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Are you awake? I’m not.


Are you awake? No really, are you? You’re reading this right now, and we generally assume that if you’re busy reading something on the internet you tend to not be asleep.

But I’m still not sure how awake you are. I know I spend a lot of my waking life not really being awake, but rather I drift through life missing some of the most beautiful moments that pass me.

I’ve only realised the extent of this anomaly over the last week or so when I started a little experiment of mine. I have been constantly doing what I call ‘wake checks’.

The origins of this experiment came from my attempts to Lucid dream; when you become aware that you are dreaming and can consequently control it. It is meant to be an incredible experience, and although I haven’t succeeded yet, I’m vaguely aware that I could lucid dream to an extent when I was younger. (I have an interesting story about when my dreams stopped, but perhaps I’ll leave that for another post).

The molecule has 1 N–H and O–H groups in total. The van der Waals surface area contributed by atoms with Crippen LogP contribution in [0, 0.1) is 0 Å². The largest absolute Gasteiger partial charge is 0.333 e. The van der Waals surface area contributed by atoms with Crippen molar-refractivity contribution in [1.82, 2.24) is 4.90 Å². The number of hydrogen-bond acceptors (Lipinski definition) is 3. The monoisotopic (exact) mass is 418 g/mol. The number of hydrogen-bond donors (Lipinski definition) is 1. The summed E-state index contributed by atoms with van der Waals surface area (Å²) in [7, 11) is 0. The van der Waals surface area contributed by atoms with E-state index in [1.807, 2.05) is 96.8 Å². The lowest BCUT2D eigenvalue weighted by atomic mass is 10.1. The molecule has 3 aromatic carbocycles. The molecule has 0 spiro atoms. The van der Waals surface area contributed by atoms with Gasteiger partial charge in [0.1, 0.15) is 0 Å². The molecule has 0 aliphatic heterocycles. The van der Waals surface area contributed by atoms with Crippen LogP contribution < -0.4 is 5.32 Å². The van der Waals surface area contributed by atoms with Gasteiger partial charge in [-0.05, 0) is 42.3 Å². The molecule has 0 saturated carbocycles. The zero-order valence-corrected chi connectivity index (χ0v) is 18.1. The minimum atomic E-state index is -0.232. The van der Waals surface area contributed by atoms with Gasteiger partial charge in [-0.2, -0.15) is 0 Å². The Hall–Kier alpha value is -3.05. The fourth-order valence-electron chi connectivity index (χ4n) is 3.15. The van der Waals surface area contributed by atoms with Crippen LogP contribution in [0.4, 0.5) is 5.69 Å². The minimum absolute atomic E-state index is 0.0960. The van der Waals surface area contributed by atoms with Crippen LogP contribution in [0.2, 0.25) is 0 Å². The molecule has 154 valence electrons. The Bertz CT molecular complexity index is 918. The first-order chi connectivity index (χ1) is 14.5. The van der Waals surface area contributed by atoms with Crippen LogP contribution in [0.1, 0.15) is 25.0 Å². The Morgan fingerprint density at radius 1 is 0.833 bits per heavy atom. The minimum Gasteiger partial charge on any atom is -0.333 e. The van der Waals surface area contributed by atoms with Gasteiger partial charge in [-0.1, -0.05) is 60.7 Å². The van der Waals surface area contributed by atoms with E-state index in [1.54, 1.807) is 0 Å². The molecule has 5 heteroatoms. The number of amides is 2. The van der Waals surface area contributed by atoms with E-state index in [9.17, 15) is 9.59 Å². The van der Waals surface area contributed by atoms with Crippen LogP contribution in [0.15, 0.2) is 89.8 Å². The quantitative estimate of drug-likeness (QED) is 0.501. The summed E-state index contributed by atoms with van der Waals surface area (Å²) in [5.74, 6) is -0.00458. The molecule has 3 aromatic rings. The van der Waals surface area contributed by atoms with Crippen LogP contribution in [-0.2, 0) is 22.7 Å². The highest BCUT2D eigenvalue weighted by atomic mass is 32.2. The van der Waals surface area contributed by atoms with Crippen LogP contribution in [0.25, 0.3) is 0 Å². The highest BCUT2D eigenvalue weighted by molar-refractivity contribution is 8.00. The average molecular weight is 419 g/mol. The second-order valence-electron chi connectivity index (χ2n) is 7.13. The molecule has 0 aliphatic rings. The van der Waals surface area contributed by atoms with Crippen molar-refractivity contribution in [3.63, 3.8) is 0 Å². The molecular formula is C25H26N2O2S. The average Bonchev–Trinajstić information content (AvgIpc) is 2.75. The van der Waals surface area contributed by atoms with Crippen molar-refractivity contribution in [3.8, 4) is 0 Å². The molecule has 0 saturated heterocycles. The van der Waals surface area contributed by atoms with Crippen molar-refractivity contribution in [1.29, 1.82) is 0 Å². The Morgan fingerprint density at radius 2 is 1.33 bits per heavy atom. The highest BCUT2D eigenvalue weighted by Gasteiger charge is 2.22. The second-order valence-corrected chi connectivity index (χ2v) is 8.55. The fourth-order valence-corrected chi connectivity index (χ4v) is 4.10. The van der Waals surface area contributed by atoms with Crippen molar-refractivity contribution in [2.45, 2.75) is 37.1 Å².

As i just said above that I hadn’t yet managed to lucid dream with the help of my wake checks, naturally i’ll be talking mainly about something other than Lucid dreams today. The fact, from my experience so far, is that wake checks do more than improve your chances of Lucid dreaming. Oh so much more.

Let me actually explain to you what my wake checks entail. The basic principle is fairly self-explanatory. You check whether or not you’re awake. I write ‘Are you awake?’ on my hand everyday in Chinese  (你醒马) and look at occasionally over the course of the day. As soon as I see it in passing, I ask myself “Am I awake? Am I dreaming?”, count the fingers on my hand, close my eyes, then check my hand again, looking for abnormal changes.